Now is not the time to get brave and jump into the stock market. Even if you use index funds or ETFs. Odds are there will come a day soon when painful reality sets in temporarily. The last thing you want to do is buy now and find yourself waiting a few years for a new market high. Or worse, selling at the low due to fear.

Borrowing money to invest in stocks is the worst! You could find yourself forced to sell as the market declines if you buy with debt. DON’T DO IT!

Dos and Don’ts

Missing the current market rally is spilled milk. Chasing the market is a crazy idea. Here are a few dos and don’ts to consider in today’s investing environment:

DO —

  • Use index funds or ETFs
  • Keep investing in your work retirement plan at least to the matching level and to the maximum if you have the mental and financial will to do so
  • Keep calm
  • Stay the course. Stay invested and keep automated investing active. You and I both don’t know where the market will be over the short term so stay the course. The long game is higher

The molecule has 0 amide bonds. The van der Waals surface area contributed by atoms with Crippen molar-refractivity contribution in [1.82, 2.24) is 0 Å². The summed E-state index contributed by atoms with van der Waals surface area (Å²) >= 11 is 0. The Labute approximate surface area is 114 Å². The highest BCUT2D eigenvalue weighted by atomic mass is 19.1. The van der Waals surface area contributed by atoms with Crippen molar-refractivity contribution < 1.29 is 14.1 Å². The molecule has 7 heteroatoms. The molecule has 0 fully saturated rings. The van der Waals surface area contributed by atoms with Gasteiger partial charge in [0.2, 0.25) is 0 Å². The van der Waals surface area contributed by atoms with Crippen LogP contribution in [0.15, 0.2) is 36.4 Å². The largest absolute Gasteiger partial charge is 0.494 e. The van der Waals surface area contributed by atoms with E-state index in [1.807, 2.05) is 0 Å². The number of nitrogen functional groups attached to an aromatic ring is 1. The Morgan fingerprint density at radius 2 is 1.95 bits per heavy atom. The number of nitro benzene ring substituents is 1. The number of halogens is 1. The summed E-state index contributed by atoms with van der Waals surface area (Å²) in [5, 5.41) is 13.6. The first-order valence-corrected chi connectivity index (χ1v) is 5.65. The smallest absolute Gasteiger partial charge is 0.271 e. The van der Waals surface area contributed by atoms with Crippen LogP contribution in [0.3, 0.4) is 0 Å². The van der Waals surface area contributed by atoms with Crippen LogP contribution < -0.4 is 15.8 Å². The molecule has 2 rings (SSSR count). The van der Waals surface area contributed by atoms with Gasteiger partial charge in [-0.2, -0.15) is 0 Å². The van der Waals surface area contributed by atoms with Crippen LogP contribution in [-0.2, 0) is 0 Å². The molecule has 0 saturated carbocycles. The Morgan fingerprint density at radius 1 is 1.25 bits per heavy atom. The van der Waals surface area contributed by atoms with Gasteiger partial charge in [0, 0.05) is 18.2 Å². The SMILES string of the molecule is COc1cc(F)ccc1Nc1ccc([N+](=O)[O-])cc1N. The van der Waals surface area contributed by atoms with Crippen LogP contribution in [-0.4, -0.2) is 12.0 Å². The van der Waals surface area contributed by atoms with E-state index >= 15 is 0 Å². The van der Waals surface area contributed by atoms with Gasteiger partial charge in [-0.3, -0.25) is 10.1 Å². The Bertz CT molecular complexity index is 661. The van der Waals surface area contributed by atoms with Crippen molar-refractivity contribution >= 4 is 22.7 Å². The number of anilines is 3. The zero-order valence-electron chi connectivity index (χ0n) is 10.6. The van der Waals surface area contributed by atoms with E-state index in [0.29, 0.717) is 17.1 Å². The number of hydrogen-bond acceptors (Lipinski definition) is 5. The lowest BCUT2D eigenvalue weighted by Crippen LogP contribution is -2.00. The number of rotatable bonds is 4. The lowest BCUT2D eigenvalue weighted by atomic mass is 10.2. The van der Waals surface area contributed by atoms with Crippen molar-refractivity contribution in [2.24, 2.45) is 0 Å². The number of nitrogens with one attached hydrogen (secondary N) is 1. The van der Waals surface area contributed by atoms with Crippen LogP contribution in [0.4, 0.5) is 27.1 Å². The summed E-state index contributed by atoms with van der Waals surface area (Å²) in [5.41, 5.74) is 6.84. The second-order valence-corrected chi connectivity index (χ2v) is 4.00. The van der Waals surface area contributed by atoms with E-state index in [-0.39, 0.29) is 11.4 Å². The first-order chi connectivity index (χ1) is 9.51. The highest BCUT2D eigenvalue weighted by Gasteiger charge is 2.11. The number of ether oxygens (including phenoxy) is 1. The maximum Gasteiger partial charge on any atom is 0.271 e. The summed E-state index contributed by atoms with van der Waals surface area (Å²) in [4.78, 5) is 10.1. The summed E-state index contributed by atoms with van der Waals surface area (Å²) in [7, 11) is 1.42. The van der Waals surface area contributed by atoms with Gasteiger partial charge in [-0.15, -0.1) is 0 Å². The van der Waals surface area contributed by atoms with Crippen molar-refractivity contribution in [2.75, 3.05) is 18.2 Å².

• Panic
  • Borrow money to invest
  • Try to time the market by selling
  • Listen to the media hype. Wall Street loves the hype so they can sell to the greenhorns as the market weakens
  • Get too excited about your account balance. Those just hitting their FI (financial independence) goal might want to consider sticking around a while long as the FI number is built on a market spike higher with a real possibility these numbers could temporarily decline
  • Listen to your hairdresser, taxi driver, Uber driver, buddy at the bar, mailman, or even your accountant on hot stock tips
  • Look at your account daily


Young investors have it worst. They haven’t experienced one of these cycles before. The last real market decline was a decade ago!